Haveli means a mansion. They were belonged to the ministers of the Kings, rich merchants and Zamindars. They symbolized the power and prestige in the society. In Jaisalmer, Patwas were very rich traders along the old silk route. They built the Patwon Ki Haveli which took over 50 years to complete and became one of the largest Havelis in Rajasthan. This house of the richest merchant in the land was started by Guman Chand Patwa, a wealthy banker in 1805. For his five sons, a cluster of five havelis in one was designed, which he and his five sons built over a period of 55 years. It is one of the largest and oldest havelis in Jaisalmer.
We came to a narrow lane from where Patwon Ki Haveli rises tall. Today, this grand mansion is under Archaeological Survey of India and one can visit the Haveli for a nominal entry fees. We were awestruck by the grandeur of this exquisite Haveli which was built with facades carved from yellow sandstone.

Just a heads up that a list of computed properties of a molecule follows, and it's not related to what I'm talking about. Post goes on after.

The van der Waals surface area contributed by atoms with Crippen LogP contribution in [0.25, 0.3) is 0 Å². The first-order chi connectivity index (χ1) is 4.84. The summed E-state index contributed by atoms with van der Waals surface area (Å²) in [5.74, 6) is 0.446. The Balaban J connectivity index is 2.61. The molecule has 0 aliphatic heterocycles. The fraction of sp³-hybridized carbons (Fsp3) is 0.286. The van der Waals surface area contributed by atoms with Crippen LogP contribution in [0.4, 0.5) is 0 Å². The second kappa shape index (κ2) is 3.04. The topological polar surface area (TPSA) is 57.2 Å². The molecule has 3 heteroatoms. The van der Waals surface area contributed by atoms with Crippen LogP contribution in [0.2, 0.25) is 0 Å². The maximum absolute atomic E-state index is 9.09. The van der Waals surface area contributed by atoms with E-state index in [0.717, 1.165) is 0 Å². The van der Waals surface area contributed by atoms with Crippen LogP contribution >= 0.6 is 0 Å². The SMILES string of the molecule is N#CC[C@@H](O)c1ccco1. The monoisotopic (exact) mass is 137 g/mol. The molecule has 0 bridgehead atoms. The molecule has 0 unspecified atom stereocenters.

We entered in this five-storeyed complex a part of which has now been converted into a museum exhibiting the 19th century life of these wealthy merchants. It is richly beautified with wonderful Belgium mirror work and exquisite wall paintings.
Built in yellow sandstone, Patwon Ki Haveli, has exclusive intricate carving in the Jharokhas (balconies), windows, corridors and archways.
The museum displays rich artifacts which give an idea of erstwhile lifestyle.
We moved from one room to another, one complex to other and then reached the terrace from where we get the best views of the Golden Fort of Jaisalmer. This magnificent Haveli is a delight to see and takes an hour or so to explore depending upon how much time one spent for looking around.